Coronavirus Daily Briefing: Testing slowly ramping up, officials working to get meat plants reopened

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Minnesota health officials on Monday gave the latest update on the COVID-19 situation in the state.

Minnesota Department of Health (MDH) Commissioner Jan Malcolm and Infectious Disease Division Director Kris Ehresmann talked about making sure the spread of COVID-19 doesn’t accelerate with the weather getting nicer and also touched more on testing in the state. Gov. Tim Walz didn’t participate in Monday’s briefing.

Malcolm said, with the weather getting nicer, they know it’s going to be challenging because people want to get outside and enjoy the weather and recreational areas. But Malcolm urged people to follow MDH and CDC guidelines to continue social distancing, stay close to home and ensure that you aren’t putting others at risk when enjoying the outdoors.

When asked about the high rate of deaths compared to the overall number of cases, Malcolm and Ehresmann noted that the state has been focusing its testing on vulnerable populations, such as those in long-term care facilities, as they’ve built up testing capacity. As they ramp up testing, Malcolm and Ehresmann said they expect that to level out, but they certainly don’t believe COVID-19 is any deadlier in Minnesota than in other places.

As for testing, Malcolm said they’re working to overcome some logistical issues and operational problems as they ramp up testing but said testing numbers will continue to rise as they move toward 5,000 tests per day and beyond that. Walz had previously said his hope was to get to 5,000 tests per day by May 4, when the ‘stay at home’ order is set to end. The goal set last week when the state, Mayo Clinic and the University of Minnesota announced their partnership is 20,000 tests per day. As of Monday, the state was at about 2,500 tests per day.

Malcolm added that they’re working to avoid using supplies that are most constrained and are trying to find alternative solutions. She also said the state would like to have more federal support to be able to really ramp up testing.

In addition to testing, Ehresmann said the department is continuing to build up its contact tracing staff to follow COVID-19 spread and see where outbreaks are happening. Just Monday, another 20 contact tracers started. She noted that, with the state’s hiring freeze, they’re redeploying some staff from other areas to help, as well as training and bringing others aboard.

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Food processing plants continue to be a focus for labor and health officials.

Ehresmann said MDH began reaching out to meat processing plants following the Smithfield outbreak in Sioux Falls a couple of weeks ago. At the Minnesota plants that have had outbreaks thus far, such as those in Worthington and Willmar, local health officials have been taking the lead and evaluating things like social distancing and employee screening practices as MDH advises them.

Minnesota Department of Agriculture Commissioner Thom Petersen said his department is working to keep plants running but said if plants close they will work to get them back up and running safely again as quickly as possible. He noted that a plant in Windom closed last week but has already reopened.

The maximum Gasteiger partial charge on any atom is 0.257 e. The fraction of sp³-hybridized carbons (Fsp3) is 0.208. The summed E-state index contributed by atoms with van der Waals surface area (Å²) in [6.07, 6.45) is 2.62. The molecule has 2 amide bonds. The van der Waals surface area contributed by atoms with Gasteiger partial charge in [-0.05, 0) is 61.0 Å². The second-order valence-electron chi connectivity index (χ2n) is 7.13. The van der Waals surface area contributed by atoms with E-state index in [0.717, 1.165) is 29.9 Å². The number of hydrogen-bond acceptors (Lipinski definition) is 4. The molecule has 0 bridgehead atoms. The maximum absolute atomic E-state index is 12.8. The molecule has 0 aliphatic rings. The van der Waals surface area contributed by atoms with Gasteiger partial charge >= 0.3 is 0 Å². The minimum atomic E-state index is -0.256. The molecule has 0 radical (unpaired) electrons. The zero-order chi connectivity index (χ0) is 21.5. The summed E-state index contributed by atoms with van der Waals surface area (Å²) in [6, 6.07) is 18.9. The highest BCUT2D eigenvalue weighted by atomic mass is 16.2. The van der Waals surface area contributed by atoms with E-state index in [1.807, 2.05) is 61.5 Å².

He also said they’re working to build capacity at meat plants for animals but said there are just too many and some will have to be euthanized.

Despite some plant closures, the food supply is stable, Petersen said. However, due to the different "disruptions," prices could increase at times, depending on how the situation continues to unfold.

Petersen added that the department is working with the USDA and other states, especially Iowa, noting that it’s going to be a regional effort to handle the number of animals with any plant closures.

Minnesota Department of Labor and Industry Commissioner Nancy Leppink also weighed in on the situation, saying her department is working to keep plants and other businesses operating and ensuring they’re following the Centers for Disease Control and Prevention guidelines. The department is also offering free consultation and assistance to employees and employers.

Monday was the first day several businesses could reopen after an order from Walz last week. State officials said the order affected about 20,000 businesses and between 80,000 and 100,000 employees.

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Leppink said the department is making sure businesses are aware of the current guidelines they need to follow and offering to assist them with any problems. However, she noted that the state departments don’t have the resources to go business-to-business to ensure each employer is following the guidelines. They ask any employees who see a business not following the guidelines to let the department know so they can follow-up on it with the business.

Monday, MDH reported 214 new COVID-19 cases and 14 new deaths, moving the state’s totals to 3,816 cases and 286 deaths. Of those, 223 deaths have been patients in long-term care facilities. The department stated, as of Monday, the state has completed 11,493 tests and private labs have completed 49,775 tests. A total of 1,842 patients have recovered and no longer need to be isolated.

According to the Johns Hopkins Center for Systems Science and Engineering, the virus has infected about 2,994,690 people worldwide and killed about 207,270. More than 881,640 people have recovered worldwide as of Monday.